Was blind, but now I see.

2 : 6 May 2003


Professsor Mike Leeming

Professor Mike Leeming and his wife Karen Leeming were missionaries to Mexico for many years. Presently Mike teaches Cultural Anthropology, English, and Bible courses in Bethany College of Missions, Minneapolis. He is an avid reader of Christian fiction.

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Copyright © 2001
M. S. Thirumalai


Mike Leeming


A man who had been a missionary to a totally unevangelized tribe of people living on one of the smaller of the inhabited islands of Indonesia told a story once that I believe gives credence to the moral argument for God.

After he had learned the language of the people he was living among, he began to teach them the story of the creation, the flood, the calling of Abraham, and then the early history of the children of Israel, as these events are recorded in the Pentateuch. He said that something unusual happened when he got to the point in his teaching of the giving of the Ten Commandments by God to the people of Israel. As he listed and explained the Decalogue, a stunned silence fell over the group of men until finally one of the elders in the group spoke up. He said that they already knew those ten laws. The missionary was shocked. He wondered how these tribal people could possible know the Ten Commandments. He knew that no missionary had ever lived among these people, so how could they already know the Ten Commandments? He asked the elder how they knew these laws. The elder responded that they had these laws for a very long time, before the time of his grandfather's grandfather. They knew that stealing was wrong, and that lying was wrong, and that it was wrong to take some other man's wife. But then the elder of this tribe confessed, "We have broken these laws. All of us have. And we don't know what to do about it."1


Simply stated, the moral argument for the existence of God goes something like this:

  1. "Real moral obligation is a fact. We are really truly, objectively obligated to do good and avoid evil.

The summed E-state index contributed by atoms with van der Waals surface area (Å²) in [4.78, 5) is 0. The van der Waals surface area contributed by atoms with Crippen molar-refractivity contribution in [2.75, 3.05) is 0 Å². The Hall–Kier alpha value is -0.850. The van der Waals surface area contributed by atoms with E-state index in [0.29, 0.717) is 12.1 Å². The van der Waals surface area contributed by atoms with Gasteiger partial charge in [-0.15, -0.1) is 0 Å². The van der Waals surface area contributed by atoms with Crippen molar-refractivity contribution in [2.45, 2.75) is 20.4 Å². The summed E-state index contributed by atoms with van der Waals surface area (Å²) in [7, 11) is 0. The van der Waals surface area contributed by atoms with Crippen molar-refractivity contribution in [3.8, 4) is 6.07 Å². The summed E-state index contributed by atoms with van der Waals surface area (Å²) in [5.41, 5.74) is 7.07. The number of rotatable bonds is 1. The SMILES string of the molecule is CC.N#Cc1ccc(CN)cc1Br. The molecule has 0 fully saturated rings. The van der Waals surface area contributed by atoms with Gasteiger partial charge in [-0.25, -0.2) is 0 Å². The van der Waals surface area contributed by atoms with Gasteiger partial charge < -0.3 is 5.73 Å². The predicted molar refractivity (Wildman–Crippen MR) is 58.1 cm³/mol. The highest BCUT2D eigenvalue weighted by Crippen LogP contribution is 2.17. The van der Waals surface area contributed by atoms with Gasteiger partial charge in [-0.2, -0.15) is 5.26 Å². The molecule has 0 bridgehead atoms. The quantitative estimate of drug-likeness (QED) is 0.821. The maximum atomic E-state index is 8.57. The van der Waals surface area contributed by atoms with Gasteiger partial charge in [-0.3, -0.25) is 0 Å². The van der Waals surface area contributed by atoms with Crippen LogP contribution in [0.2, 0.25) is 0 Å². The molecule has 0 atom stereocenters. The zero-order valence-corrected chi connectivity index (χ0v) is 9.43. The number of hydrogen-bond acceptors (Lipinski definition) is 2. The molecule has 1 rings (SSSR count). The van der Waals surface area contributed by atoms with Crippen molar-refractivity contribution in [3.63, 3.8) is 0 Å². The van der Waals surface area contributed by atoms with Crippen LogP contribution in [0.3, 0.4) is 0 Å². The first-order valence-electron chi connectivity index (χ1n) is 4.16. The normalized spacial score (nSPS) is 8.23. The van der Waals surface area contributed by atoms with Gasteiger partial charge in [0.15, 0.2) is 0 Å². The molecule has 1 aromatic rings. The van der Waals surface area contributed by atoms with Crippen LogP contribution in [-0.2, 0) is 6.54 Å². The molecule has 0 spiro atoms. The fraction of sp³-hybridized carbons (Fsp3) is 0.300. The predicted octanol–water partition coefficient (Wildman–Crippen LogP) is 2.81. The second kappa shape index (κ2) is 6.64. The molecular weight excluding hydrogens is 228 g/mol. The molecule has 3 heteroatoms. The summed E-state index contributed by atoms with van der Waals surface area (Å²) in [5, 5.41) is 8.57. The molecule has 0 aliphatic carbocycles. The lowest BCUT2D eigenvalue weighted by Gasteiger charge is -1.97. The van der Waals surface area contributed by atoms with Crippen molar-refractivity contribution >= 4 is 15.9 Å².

2. Either the atheistic view of reality is correct or the 'religious' one.
  3. But the atheistic one is incompatible with there being moral obligation.
  4. Therefore the 'religious view of reality is correct."2


Probably the clearest biblical basis for the moral argument for God is found in Paul's letter to the Romans, especially in the 2nd chapter.

All those who have done wrong without the law will get destruction without the law: and those who have done wrong under the law will have their punishment by the law; For it is not the hearers of the law who will be judged as having righteousness before God, but only the doers: For when the Gentiles without the law have a natural desire to do the things in the law, they are a law to themselves; Because the work of the law is seen in their hearts, their sense of right and wrong giving witness to it, while their minds are at one time judging them and at another giving them approval; In the day when God will be a judge of the secrets of men, as it says in the good news of which I am a preacher, through Jesus Christ (Romans 2:12-16 BBE).

Matthew Henry's comments on verse 14 in this passage are very good.

They [the Gentiles] had that which directed them what to do by the light of nature: by the force and tendency of their natural notions and dictates they apprehended a clear and vast difference between good and evil. They did by nature the things contained in the law. They had a sense of justice and equity, honour and purity, love and charity; the light of nature taught obedience to parents, pity to the miserable, conservation of public peace and order, forbade murder, stealing, lying, perjury, & c. Thus they were a law unto themselves.3


The Apostle Paul claims that God has written the law, His law, in the hearts of those who obey the law and yet were never given the law, as were the Jews. And "their sense of right and wrong" (verse 15) bears witness to that law.

This idea of a universal sense of right and wrong is something that C.S. Lewis talks extensively about in his classic work, Mere Christianity. Lewis calls this sense of right and wrong "the Law of Human Nature."